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Likely Stories - The Guide by Peter Heller

A fisher’s delight for all over the country.

I’m Jim McKeown, welcome to Likely Stories, a weekly review of fiction, non-fiction, and poetry.

Another of my favorite writers is Peter Heller. His first book, The Dog Stars, immediately captured my mind. More vivid and thrilling stories followed: The Painter, Celine, The River, and now, to my mind, his greatest story to date: The Guide. Peter is a national bestselling author. He holds an MFA from the renowned Iowa Writer’s Conference and lives in Denver Colorado. These novels are not to be forgotten.

The story begins with a prologue. “They gave him a bunk in a cabin by the river. A wooded canyon, spruce, and pine, with rimrock up high, and spurs that tumbled to the water. // Jack dropped his pack on the porch. It was a cool afternoon with high running clouds that tugged their shadows over the canyon. He looked around. The cabin was on the edge of a steep bank in the shadow of the pines, and a staggered rush rose from the creek below and was carried by the sift of wind in the trees. A creek, really. They called it a river, but up this high it was his favorite kind of stream: an easy toss of a stones across and shallow enough in places to wade bank to bank” (3).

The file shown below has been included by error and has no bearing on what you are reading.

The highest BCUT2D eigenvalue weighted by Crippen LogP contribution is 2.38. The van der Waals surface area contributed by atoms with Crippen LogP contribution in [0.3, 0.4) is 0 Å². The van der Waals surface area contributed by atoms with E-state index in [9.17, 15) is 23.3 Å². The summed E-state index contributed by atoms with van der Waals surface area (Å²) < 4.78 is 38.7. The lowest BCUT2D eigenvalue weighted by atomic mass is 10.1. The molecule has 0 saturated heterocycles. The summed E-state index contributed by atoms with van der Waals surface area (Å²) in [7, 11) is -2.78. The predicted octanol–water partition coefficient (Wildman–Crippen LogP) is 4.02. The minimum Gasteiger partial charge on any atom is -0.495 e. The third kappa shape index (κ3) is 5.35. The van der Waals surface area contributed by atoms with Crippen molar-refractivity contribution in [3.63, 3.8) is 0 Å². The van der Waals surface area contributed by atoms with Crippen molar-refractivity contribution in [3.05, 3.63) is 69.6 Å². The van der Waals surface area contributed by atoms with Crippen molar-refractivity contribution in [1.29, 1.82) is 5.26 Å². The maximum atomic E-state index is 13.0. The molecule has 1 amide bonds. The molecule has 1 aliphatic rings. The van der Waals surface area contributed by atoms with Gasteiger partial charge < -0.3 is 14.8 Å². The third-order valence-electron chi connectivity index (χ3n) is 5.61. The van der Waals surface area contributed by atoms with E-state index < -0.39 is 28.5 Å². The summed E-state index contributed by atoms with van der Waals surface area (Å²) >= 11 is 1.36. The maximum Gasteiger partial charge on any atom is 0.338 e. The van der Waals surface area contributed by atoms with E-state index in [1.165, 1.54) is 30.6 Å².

“That was the manager, Kurt Jensen, stepping onto the porch and handed him a card with the key code to open the heavy art gage at the head of the drive—two rusted cams that rocked apart with a grinding of heavy chains and cogs that slid thick steel doors etched with leaping trout. // ‘You’ll need to get out, and in.’ // ‘Why do you need a code to open it from the inside?’ // ‘Door’s sticky,’ Kurt said. “I can get you a palm sander tomorrow.’ // Jack said, “Forget it, I’V got a flat file in the truck, should work.’ // If Kurt heard him, he didn’t say. He was already inside” (4).

Chapter One.  “He’d fished the mountains of Colorado all his life, and he had a good idea what bugs would be where. He tied on a dry and a dropper, a tufty elk hair simulator on top and a bead-head pheasant tail on the bottom. Clients loved fishing this rig and he did, too. // He stepped into the icy water, caught his breath at the first clinch of cold. And then he waded in up to hie knees and began to cast.” // The rhythm of it always soothed him. Laying the line out straight over the dark water, the blip of the weighted dropper, the dry fly touching just after, the-- // tuft of the elk hair barely touched and the surface broke. The lightest tug and he set the hook and the rod bent and quivered and a colossal brown trout leapt clear of the water into a spray of sunlight. (13).

Chapter Two.  “That night he dreamed of Wynn. They were fishing a creek together, a creak out of some myth that ran in a braid of silver between two counties: one burned to black, black earth blown with swirls of ash, black stumps charred to daggers and still smoking. And on the other side green woods, lush with late summer, and along the banks tall grass and pink fireweed, the swaying limbs of spruce, and birdsong. The stream ran like a shining cord between them, and they were fishing together.

Peter Heller’ The Guide, is a fisherman’s dream. This story would make a wonderful gift for the trout-lover in your family. 5 Stars!

Likely Stories is a Production of KWBU.  I’m Jim McKeown.  Join me again next time for Likely Stories, and Happy reading!